What’s ahead for asylum seekers in the U.S.

Curated Story
Swapna Reddy
Source: Ashoka
This article originally appeared on Medium

Social entrepreneur and lawyer Swapna Reddy co-founded Asylum Seeker Advocacy Project (ASAP) in 2015. Back then, the asylum journey was deeply flawed and costly, Swapna recalls — but the past four years have pushed it to a near-breaking point. An Ashoka Fellow, Reddy is making sure asylum seekers are seen as the strong, resilient changemakers they are - in their own lives and in American society.

Asylum Seeker Advocacy Project (ASAP), her organization of asylum seekers working to fix the asylum journey has grown rapidly in the past 2 months and is looking towards the future.

Now, as we look to 2021 and beyond, what can be repaired? Redesigned? What’s ahead for asylum seekers in the U.S.? And how will global challenges — such as extreme climate events — invite and require new mindsets and a new kind of forecasting?

Ashoka’s Manmeet Mehta spoke with Swapna, an Ashoka Fellow, as part of Welcome Change, a new series with leading social entrepreneurs on what works, what’s next, and why they’re hopeful. Here are a few highlights.

Continue Reading

Ashoka insight

Swapna sees a future where the United States welcomes individuals who come to our borders fleeing violence. She believes in working alongside asylum seekers to make that vision a reality.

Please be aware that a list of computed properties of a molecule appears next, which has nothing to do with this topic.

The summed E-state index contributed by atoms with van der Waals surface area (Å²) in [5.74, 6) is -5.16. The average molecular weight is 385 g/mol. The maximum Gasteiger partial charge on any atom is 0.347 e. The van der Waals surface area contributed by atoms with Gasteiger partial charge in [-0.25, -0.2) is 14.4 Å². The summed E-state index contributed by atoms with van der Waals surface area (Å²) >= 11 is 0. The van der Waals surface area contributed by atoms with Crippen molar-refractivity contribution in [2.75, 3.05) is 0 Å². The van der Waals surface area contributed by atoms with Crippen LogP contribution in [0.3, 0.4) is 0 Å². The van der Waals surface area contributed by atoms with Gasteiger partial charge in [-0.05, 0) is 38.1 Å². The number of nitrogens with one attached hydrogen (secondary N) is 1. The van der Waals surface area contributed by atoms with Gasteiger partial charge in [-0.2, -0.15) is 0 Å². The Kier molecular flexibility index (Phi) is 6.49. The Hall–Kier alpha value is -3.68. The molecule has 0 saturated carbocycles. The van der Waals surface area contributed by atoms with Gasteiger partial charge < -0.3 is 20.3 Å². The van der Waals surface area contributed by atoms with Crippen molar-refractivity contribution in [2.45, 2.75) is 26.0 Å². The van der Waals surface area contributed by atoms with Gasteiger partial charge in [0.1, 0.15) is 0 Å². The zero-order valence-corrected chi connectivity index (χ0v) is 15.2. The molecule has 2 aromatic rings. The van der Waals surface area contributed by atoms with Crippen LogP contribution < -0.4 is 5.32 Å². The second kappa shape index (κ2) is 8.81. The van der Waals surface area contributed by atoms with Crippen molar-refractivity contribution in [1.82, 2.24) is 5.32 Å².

Swapna founded the Asylum Seeker Advocacy Project (ASAP) in May 2015 to respond to the mass detention and deportation of asylum-seeking families at the Mexico-U.S. border. ASAP is the first organization to provide asylum seekers with free immigration legal assistance no matter where they are located in the United States.

ASAP’s model has three components: ASAP prevents crises through community education and online community support; ASAP responds to crisis through rapid-response, emergency legal aid; and ASAP eliminates crises through nationwide systemic reform. To date, ASAP has served more than 4,000 asylum seekers in over 40 states.

"We need an updated narrative that reflects the actual experiences and contributions of asylum seekers: stories that show resiliency, problem-solving, mutuality, and optimism in the face of extremely difficult life circumstances," she said.